In his office in the Managua gallery Tres Mundos, where primitivist paintings are for sale by islanders, Cardenal reflects on the initial reaction of the Roman Catholic Church when he first sought its approval of his island mission 40 years ago.
“He said he liked the idea but didn’t want it to be in Solentiname, because it didn’t get visitors,” Cardenal said, referring to the reaction of the Vatican’s diplomatic representative to Nicaragua back in the 1960s.
Since then, Solentiname has attracted a trickle of curious visitors. Even before the Sandinista revolution, Solentiname was an alternative destination for adventure travelers and those interested in the priest’s social experiment.
Today, it remains an exotic destination for those looking to escape the bustle of Nicaragua’s populated Pacific basin and beaches.
“Tourists arrive, but not many. We don’t want too many to come. In Costa Rica, there’s a problem of many tourists,”Cardenal said. “There are no beaches or swimming pools. Just peace, tranquility.”
Cardenal, who served as the Minister of Culture for the Sandinista government in the 1980s, mourns that the “great renaissance” of art and culture that accompanied the Sandinista revolution no longer enjoys much government help.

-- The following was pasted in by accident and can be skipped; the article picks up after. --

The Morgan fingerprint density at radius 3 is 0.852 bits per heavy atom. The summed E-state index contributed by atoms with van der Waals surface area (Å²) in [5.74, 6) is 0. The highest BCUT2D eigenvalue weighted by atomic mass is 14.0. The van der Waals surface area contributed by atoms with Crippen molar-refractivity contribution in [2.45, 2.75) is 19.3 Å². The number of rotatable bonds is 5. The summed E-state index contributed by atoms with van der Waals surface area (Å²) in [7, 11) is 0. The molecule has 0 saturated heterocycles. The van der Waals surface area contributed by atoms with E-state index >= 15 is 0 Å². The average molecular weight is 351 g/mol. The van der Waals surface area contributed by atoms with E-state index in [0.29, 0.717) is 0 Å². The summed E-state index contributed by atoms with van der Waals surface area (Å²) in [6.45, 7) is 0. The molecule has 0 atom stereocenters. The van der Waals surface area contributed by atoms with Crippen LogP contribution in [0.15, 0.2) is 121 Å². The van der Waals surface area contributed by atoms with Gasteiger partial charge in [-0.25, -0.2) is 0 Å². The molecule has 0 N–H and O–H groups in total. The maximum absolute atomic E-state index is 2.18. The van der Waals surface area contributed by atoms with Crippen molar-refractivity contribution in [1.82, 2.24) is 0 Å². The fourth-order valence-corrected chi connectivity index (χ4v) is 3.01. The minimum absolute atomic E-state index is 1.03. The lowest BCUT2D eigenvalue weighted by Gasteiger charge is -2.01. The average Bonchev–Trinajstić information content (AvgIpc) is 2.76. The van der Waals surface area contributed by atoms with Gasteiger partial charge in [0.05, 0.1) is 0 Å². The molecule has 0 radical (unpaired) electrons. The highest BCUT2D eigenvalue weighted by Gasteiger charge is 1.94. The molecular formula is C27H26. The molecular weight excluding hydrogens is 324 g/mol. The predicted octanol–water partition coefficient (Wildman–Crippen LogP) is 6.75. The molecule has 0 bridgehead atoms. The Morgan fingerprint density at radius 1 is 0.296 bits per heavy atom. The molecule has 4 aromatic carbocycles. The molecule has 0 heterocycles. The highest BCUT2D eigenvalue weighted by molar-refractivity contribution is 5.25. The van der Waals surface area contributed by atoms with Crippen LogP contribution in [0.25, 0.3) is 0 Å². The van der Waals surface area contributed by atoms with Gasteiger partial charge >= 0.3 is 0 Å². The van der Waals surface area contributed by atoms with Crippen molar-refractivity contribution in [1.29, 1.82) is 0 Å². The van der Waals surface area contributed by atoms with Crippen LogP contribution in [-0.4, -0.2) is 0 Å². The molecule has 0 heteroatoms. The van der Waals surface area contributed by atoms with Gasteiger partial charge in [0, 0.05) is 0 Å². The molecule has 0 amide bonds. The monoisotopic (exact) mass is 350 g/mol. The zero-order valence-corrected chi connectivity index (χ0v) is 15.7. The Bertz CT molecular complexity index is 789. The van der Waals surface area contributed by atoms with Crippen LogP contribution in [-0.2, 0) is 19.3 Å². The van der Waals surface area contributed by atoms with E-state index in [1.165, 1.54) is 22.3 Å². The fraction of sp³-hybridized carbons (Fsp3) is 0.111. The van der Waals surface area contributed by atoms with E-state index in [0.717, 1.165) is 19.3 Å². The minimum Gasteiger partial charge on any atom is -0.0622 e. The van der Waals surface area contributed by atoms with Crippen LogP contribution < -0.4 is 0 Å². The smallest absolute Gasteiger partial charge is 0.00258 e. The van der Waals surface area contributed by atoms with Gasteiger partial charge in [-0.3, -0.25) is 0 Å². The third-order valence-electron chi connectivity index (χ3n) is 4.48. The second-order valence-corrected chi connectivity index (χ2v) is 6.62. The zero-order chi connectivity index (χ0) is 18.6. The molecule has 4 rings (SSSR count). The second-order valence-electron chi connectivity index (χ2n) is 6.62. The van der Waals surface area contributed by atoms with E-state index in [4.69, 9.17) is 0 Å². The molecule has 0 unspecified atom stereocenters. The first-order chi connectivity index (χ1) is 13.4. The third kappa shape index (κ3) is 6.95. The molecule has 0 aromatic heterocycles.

“There’s practically no government support for those things now,” he said, adding that the support his association gets is private.
As detailed in his memoirs, “The Revolution Lost,” Cardenal broke from the Sandinista Front after the party lost the 1990 election and party heads divided up land and wealth among them in a grab known as the “piñata.”
Though he’s critical of the current Sandinista government and the alliance it has forged with Roman Catholic Cardinal Miguel Obando y Bravo, Cardenal still holds out hope for political activism to liberate the poor.
“One revolution ends, and another begins,” he said.
Back on the island, it appears there are the early makings of a tourist revolution. As a boat full of visitors pulled up to San Fernando Island, the sun-glazed eyes of Solentiname native Angel Alfonso Sicaida follows the flock of birds flying alongside his boat.
“There’s always been tourism here. Many people support themselves with it,” he said. Sicaida works for a San Carlos-based tour operator “A. Ortiz,” which ships a boatload or two of tourists to and from the island each week.
On San Fernando Island, Pineda plans to bank off the inevitable appetites of the steady, however minute, influx of tourists who visit.
Between touching up bird carvings that will be exported to Holland, and welcoming a couple of visitors into her home for fried iguana – which her husband hunted with a slingshot – she instructs a carpenter on how to build the small diner she’s having built next to her lakeside shanty in anticipation of more visitors in the future.
“Many foreigners come looking for an alternative place to eat,” she said with her permanently vibrant smile.